———. 2014. “What Is Complementarity?: Niels Bohr and the Architecture of Quantum Theory.” Physica Scripta T163 (December): 014002. https://doi.org/10.1088/0031-8949/2014/T163/014002.
Proctor, James D., Jennifer Bernstein, Philip Brick, Emma Brush, Susan Caplow, and Kenneth Foster. 2018. “Environmental Engagement in Troubled Times: A Manifesto.” Journal of Environmental Studies and Sciences, March. https://doi.org/10.1007/s13412-018-0484-7.
Puente-Rodríguez, Daniel, Erik van Slobbe, Iris A. C. Al, and D. E. (Danny) Lindenbergh. 2016. “Knowledge Co-Production in Practice: Enabling Environmental Management Systems for Ports through Participatory Research in the Dutch Wadden Sea.” Environmental Science & Policy, Organising productive science-policy interactions for sustainable coastal management. Lessons from the Wadden Sea, 55 (January): 456–66. https://doi.org/10.1016/j.envsci.2015.02.014.
Rootes, Christopher. 2007. “Acting Locally: The Character, Contexts and Significance of Local Environmental Mobilisations.” Environmental Politics 16 (5): 722–41. https://doi.org/10.1080/09644010701640460.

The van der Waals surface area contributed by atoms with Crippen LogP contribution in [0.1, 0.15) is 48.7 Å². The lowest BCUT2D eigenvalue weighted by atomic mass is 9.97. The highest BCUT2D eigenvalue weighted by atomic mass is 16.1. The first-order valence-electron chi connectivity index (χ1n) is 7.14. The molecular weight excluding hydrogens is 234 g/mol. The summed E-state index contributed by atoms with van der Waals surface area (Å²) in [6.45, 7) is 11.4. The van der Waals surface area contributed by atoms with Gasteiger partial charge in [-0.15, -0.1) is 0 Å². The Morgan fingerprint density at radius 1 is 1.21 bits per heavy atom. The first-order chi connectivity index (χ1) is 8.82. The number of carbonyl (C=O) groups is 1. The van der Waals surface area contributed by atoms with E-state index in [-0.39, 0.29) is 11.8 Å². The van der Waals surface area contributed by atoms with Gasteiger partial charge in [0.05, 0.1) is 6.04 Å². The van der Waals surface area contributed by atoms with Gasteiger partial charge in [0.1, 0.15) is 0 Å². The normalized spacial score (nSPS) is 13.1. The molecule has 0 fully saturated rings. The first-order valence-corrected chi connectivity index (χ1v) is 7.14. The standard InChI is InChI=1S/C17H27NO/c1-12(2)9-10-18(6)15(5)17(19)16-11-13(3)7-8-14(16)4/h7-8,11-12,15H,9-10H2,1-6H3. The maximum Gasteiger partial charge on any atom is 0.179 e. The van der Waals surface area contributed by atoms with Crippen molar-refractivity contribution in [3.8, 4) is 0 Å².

Rosenzweig, Michael L. 2003. Win-Win Ecology: How the Earth’s Species Can Survive in the Midst of Human Enterprise. New York: Oxford University Press.
White, Richard. 1995. “‘Are You an Environmentalist or Do You Work for a Living?’: Work and Nature.” In Uncommon Ground: Toward Reinventing Nature, edited by William Cronon, 171–85. New York: W.W. Norton & Company.
Our environmental crisis is, in significant ways, a crisis of ideas.
At first glance, the above statement sounds absurd. Don’t we simply need better policies to address climate change, biodiversity loss, environmental injustice, and so forth? And what does this have to do with ideas?
EcoTypes is built on the premise that ideas matter. Exploring environmental ideas may feel like a distraction: once upon a time when rivers caught fire, we pretty much agreed on what must be done. But many environmental issues today are far more complicated and conflictual, demanding greater insight, creativity, and collaboration. In all such respects as these, ideas matter.
Ideas are the conceptual vehicles that take us places. Some ideas will get you farther than others. Some ideas will do so more quickly, or inclusively, or beautifully than others. Attending to environmental ideas will help us cultivate more insightful understandings of causes, more creative possibilities for solutions, and more collaborative actions toward lasting progress.
EcoTypes won’t tell you which environmental ideas are best. But by exploring environmental ideas you will learn three important things: first, there are many relevant ideas; second, you have choices with respect to these ideas; and third, these choices boil down to a few key themes and related questions.